Saw Palmetto

Saw Palmetto

Saw Palmetto
Saw Palmetto, is an herbal supplement, which reduces inflammation of the enlarged prostate. Saw Palmetto is available in a variety of product types.

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    Saw palmetto inhibits the influence of a male hormone on prostate tissue. The main effect of saw palmetto, as an extract of the fat-soluble berry substances, is to reduce some of the effects of the hormones responsible for male characteristics (i.e., androgenic hormones). It is these hormones that cause benign prostatic hyperplasia (BPH), a noncancerous enlargement of the prostate gland..

    Saw palmetto extract can reduce the conversion of the male hormone testosterone to the more active dihydrotestosterone (DHT). The more potent DHT appears to increase the growth rate of benign prostate cells, although the reason for this effect is unclear.

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    Based on information from iGuard.org, a free medication monitoring service, 5% of patients experience side effects while taking Saw Palmetto. Some of the side effects reported by iGuard members inlcude: Diarrhea. Please follow up with your doctor or other healthcare provider if you are experiencing any symptoms that worsen or do not go away.

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    While taking saw palmetto, you should avoid certain medications and herbal supplements that have similar effects to the ingredients of saw palmetto. Medications and herbal supplements with blood thinning effects such as aspirin, warfarin, NSAIDs (ibuprofen and naproxen), anti-platelet drugs (clopidogrel), and Gingko biloba should be avoided. Additionally, drugs that affect hormone levels such as birth control may have interactions with saw palmetto. Speak with your doctor if you have any questions about things you should avoid while taking saw palmetto.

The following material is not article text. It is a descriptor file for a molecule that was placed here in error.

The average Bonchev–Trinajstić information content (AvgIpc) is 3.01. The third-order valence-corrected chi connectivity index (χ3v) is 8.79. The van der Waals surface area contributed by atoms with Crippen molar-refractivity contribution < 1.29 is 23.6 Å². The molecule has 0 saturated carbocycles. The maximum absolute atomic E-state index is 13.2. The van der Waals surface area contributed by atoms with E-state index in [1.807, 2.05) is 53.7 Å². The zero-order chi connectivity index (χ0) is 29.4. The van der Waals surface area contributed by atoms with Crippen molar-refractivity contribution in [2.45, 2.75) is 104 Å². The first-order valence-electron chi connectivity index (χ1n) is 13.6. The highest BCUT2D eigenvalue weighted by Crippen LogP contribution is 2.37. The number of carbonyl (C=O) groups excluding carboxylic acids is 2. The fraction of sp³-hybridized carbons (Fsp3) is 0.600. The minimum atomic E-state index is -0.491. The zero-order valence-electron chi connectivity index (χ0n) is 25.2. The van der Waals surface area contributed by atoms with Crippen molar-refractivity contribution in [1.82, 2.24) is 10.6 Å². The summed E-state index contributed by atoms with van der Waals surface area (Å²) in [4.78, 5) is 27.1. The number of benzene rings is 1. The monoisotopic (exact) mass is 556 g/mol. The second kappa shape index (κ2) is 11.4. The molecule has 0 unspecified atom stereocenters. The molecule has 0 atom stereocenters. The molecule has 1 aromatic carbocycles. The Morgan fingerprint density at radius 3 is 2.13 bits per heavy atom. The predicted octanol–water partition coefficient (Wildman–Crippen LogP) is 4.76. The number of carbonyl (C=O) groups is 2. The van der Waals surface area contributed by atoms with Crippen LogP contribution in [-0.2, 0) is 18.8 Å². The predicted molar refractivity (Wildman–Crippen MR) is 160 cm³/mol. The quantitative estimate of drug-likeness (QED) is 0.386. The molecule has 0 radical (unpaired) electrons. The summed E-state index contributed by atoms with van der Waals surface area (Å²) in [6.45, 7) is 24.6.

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    The maximum daily dosage for saw palmetto is not known at this time. More research must be done in this area. If you are concerned about the amount of saw palmetto you are taking, speak to your doctor.

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    Currently, there is no concrete evidence that saw palmetto interacts negatively with other medications or food. However, there are a number of medications that have similar effects to the ingredients of saw palmetto that should probably not be taken. These medications include blood thinning drugs (such as aspirin, warfarin, and NSAIDs, among others) and hormone therapy (levels of male hormones or birth control). Herbs that have effects on blood thinning and hormones should also be avoided. Speak to your doctor if you have questions about whether you can take saw palmetto with your current medication regimen.